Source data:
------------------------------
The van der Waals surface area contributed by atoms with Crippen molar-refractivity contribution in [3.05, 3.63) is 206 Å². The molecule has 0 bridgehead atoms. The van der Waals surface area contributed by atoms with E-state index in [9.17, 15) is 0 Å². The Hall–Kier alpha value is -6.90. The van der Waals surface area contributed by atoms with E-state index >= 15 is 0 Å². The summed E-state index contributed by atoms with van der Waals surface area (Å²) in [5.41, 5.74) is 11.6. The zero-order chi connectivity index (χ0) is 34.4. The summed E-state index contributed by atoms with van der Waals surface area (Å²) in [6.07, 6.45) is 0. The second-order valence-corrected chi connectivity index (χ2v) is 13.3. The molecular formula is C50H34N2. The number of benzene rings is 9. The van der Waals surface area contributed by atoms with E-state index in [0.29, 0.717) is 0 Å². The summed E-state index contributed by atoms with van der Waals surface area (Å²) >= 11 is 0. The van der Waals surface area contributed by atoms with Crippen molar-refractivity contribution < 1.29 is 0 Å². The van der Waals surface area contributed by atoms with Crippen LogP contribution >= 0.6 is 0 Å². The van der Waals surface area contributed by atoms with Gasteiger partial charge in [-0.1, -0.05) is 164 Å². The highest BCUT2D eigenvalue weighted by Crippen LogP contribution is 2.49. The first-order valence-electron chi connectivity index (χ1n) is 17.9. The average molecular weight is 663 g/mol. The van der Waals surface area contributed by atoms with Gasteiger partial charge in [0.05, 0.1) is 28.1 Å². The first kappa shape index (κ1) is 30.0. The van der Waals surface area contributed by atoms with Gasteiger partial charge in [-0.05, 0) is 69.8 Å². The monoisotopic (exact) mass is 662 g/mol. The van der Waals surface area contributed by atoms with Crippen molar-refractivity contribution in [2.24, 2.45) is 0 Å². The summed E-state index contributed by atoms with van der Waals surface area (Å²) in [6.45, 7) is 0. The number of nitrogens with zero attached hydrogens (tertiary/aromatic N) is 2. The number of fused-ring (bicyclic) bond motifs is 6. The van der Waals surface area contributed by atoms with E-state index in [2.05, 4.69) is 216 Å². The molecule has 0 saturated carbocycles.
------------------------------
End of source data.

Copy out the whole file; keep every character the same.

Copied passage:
The van der Waals surface area contributed by atoms with Crippen molar-refractivity contribution in [3.05, 3.63) is 206 Å². The molecule has 0 bridgehead atoms. The van der Waals surface area contributed by atoms with E-state index in [9.17, 15) is 0 Å². The Hall–Kier alpha value is -6.90. The van der Waals surface area contributed by atoms with E-state index >= 15 is 0 Å². The summed E-state index contributed by atoms with van der Waals surface area (Å²) in [5.41, 5.74) is 11.6. The zero-order chi connectivity index (χ0) is 34.4. The summed E-state index contributed by atoms with van der Waals surface area (Å²) in [6.07, 6.45) is 0. The second-order valence-corrected chi connectivity index (χ2v) is 13.3. The molecular formula is C50H34N2. The number of benzene rings is 9. The van der Waals surface area contributed by atoms with E-state index in [0.29, 0.717) is 0 Å². The summed E-state index contributed by atoms with van der Waals surface area (Å²) >= 11 is 0. The van der Waals surface area contributed by atoms with Crippen molar-refractivity contribution < 1.29 is 0 Å². The van der Waals surface area contributed by atoms with Crippen LogP contribution >= 0.6 is 0 Å². The van der Waals surface area contributed by atoms with Gasteiger partial charge in [-0.1, -0.05) is 164 Å². The highest BCUT2D eigenvalue weighted by Crippen LogP contribution is 2.49. The first-order valence-electron chi connectivity index (χ1n) is 17.9. The average molecular weight is 663 g/mol. The van der Waals surface area contributed by atoms with Gasteiger partial charge in [0.05, 0.1) is 28.1 Å². The first kappa shape index (κ1) is 30.0. The van der Waals surface area contributed by atoms with Gasteiger partial charge in [-0.05, 0) is 69.8 Å². The monoisotopic (exact) mass is 662 g/mol. The van der Waals surface area contributed by atoms with Crippen molar-refractivity contribution in [2.24, 2.45) is 0 Å². The summed E-state index contributed by atoms with van der Waals surface area (Å²) in [6.45, 7) is 0. The number of nitrogens with zero attached hydrogens (tertiary/aromatic N) is 2. The number of fused-ring (bicyclic) bond motifs is 6. The van der Waals surface area contributed by atoms with E-state index in [2.05, 4.69) is 216 Å². The molecule has 0 saturated carbocycles.